When Cocina 10, the restaurant component of the Crescent, made its debut, it had the help of Valley pizza legend Chris Bianco and Mexico City-born chef Doug Robson (of Gallo Blanco and Otro Café in Phoenix) to oversee its menu of Mexican-style street food. The move helped put the music venue on the map as a spot for appealing munchies.

The Western has no such heavy hitters behind its menu, which isn't to say it's entirely without direction. A well-crafted listing of cowboy-style items reads like a kind of modern-day chuck wagon's. There's an emphasis on good bad-for-you food of the fried, meaty, and cheesy sort, and to further complement the Western theme, the eats are listed under tongue-in-cheek categories like "wayngs" (wings), "pokeweeds" (salads), and "sweet thangs" (desserts).

With better ingredients and a more deftly trained kitchen staff, The Western might not have such a hard time successfully transferring its tasty-sounding vittles from paper to plate. But unfortunately, most of its country charm stops at the menu. After that, as Willie Nelson once said, "No use denyin' you done me wrong."

There are a few bright spots in the starters (or "Hankerin'") section, due mostly to The Western's homemade chili, which doesn't hold back on the spiciness but is less meaty than you'd like it to be. It can be ordered up solo, served over a basket of cheesy fries, or mixed with with Fritos, cheese, and tomatoes in a jumbled pile of guilty pleasure aptly deemed Trailer Nachos.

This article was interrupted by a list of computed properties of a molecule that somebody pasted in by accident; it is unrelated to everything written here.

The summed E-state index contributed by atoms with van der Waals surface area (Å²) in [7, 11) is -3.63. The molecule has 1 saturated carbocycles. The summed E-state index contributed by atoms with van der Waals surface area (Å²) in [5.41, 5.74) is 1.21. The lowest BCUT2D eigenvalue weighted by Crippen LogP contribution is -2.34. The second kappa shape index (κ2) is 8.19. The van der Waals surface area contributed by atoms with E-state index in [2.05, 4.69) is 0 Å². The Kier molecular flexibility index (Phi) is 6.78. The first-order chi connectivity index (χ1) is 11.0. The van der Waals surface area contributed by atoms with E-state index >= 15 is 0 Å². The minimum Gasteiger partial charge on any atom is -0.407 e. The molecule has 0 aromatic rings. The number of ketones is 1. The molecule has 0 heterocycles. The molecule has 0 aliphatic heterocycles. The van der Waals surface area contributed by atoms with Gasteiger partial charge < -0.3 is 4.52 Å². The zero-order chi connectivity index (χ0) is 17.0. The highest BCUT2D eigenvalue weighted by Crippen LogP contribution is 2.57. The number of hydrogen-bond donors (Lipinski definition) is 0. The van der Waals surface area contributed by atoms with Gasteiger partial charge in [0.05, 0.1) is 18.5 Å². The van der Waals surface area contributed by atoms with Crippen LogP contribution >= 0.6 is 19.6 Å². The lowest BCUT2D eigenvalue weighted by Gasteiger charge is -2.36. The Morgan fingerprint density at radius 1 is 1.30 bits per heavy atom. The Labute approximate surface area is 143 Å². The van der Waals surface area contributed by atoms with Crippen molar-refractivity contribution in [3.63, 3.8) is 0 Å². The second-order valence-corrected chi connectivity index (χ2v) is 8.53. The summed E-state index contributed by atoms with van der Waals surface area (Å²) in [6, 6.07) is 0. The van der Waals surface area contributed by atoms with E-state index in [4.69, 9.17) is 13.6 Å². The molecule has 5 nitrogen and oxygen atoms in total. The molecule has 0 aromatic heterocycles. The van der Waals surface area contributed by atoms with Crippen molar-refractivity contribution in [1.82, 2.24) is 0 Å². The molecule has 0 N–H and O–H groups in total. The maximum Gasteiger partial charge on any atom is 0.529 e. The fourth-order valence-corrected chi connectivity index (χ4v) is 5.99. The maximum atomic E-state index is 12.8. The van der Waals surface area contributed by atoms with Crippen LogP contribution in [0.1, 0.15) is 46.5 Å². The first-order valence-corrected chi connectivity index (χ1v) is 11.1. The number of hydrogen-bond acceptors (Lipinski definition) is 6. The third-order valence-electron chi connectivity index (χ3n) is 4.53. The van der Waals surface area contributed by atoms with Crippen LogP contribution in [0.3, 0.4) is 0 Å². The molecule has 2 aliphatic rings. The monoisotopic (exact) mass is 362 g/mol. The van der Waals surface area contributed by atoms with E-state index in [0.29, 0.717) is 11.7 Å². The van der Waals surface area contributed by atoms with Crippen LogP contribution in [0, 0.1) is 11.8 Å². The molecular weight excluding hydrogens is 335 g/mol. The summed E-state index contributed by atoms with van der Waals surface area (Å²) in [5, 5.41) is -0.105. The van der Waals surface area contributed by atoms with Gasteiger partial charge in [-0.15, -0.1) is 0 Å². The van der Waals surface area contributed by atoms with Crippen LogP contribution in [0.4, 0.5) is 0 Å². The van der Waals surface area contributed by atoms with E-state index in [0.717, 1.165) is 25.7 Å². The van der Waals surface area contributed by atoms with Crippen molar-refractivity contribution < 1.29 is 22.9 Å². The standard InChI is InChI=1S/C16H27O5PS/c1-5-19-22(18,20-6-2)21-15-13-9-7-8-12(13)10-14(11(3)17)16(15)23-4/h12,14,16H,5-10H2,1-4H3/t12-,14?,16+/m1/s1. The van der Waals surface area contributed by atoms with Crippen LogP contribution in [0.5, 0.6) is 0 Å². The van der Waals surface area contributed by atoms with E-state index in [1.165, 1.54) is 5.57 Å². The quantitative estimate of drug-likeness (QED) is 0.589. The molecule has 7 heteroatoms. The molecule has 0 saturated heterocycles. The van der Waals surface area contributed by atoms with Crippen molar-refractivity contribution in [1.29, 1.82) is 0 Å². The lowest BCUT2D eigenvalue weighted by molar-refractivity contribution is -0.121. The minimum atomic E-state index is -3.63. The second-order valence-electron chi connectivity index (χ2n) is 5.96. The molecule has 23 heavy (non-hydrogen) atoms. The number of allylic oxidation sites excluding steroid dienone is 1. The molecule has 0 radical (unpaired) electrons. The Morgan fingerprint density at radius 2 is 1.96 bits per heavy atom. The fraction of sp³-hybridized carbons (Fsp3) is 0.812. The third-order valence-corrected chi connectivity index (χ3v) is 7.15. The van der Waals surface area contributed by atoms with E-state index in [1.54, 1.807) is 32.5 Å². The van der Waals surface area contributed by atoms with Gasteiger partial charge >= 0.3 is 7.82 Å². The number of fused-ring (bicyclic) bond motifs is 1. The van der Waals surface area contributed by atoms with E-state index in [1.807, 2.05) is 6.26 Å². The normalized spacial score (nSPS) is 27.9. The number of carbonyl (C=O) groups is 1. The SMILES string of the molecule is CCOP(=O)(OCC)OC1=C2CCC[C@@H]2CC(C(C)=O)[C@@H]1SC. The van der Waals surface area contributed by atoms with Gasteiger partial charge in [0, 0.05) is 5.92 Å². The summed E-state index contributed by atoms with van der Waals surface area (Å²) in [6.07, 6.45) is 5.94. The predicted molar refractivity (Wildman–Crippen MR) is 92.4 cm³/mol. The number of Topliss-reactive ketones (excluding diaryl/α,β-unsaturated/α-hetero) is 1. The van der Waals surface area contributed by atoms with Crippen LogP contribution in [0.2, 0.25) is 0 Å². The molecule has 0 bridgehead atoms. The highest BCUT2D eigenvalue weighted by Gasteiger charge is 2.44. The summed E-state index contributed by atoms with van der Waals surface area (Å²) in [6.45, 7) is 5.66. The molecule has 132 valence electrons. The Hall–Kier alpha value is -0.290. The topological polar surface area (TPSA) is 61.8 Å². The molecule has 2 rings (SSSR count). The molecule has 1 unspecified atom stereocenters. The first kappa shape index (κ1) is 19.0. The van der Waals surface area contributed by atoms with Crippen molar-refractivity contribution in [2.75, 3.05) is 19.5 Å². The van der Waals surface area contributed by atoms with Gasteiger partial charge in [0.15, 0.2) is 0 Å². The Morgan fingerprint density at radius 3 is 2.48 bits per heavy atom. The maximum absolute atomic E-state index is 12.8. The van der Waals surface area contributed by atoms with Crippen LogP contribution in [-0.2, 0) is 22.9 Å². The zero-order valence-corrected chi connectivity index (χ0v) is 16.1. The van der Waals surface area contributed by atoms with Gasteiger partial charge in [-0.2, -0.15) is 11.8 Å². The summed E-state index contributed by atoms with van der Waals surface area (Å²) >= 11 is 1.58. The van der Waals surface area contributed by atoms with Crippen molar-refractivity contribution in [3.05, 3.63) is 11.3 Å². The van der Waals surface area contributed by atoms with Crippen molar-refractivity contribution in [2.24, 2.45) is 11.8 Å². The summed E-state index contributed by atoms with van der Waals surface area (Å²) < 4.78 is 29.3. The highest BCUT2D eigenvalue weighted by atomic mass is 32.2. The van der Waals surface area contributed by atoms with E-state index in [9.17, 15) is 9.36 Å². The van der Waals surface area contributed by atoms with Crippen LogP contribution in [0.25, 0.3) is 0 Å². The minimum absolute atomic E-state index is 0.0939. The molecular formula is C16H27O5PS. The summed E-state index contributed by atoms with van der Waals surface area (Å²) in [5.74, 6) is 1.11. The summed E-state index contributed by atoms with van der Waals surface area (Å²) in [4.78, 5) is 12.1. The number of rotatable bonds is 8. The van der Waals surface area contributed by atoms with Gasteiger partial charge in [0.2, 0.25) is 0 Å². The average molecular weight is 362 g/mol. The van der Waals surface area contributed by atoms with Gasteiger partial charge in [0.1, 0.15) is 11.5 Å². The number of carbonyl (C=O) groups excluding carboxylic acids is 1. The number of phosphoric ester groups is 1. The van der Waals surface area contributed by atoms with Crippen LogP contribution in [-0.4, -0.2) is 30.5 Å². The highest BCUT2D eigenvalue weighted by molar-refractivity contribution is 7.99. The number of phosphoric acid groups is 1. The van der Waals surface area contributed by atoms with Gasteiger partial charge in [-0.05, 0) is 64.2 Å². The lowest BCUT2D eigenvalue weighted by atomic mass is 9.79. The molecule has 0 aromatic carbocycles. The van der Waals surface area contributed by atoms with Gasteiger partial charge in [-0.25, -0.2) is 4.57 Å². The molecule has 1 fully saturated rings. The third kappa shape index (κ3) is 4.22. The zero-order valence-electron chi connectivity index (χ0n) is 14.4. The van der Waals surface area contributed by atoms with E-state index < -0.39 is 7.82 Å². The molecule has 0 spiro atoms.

The chili, in every case, fares better than chipotle bacon hush puppies that taste of neither chipotle nor bacon and arrive with one or two equally bland dunking sauces. Worse are Bullet Chimis, long, thin pieces of bready tortilla filled with a flavorless meat mixture that seem to have come by way of a banquet table on "Western Night."

At $11, the most expensive appetizer on the menu, the Amaretto by Mornin' Quesadilla, also is the best. Filled with fairly good barbecue chicken tinged with the slightest hint of the sweet, almond-y Italian liqueur, its triangular pieces can be dipped into a mildly spicy green salsa for a bit of a kick.

A less-pricey option is the grilled wings. Smaller than what you'd hope for, but in most cases well-prepared, they're best had slathered in a nice, near-buttery Buffalo sauce.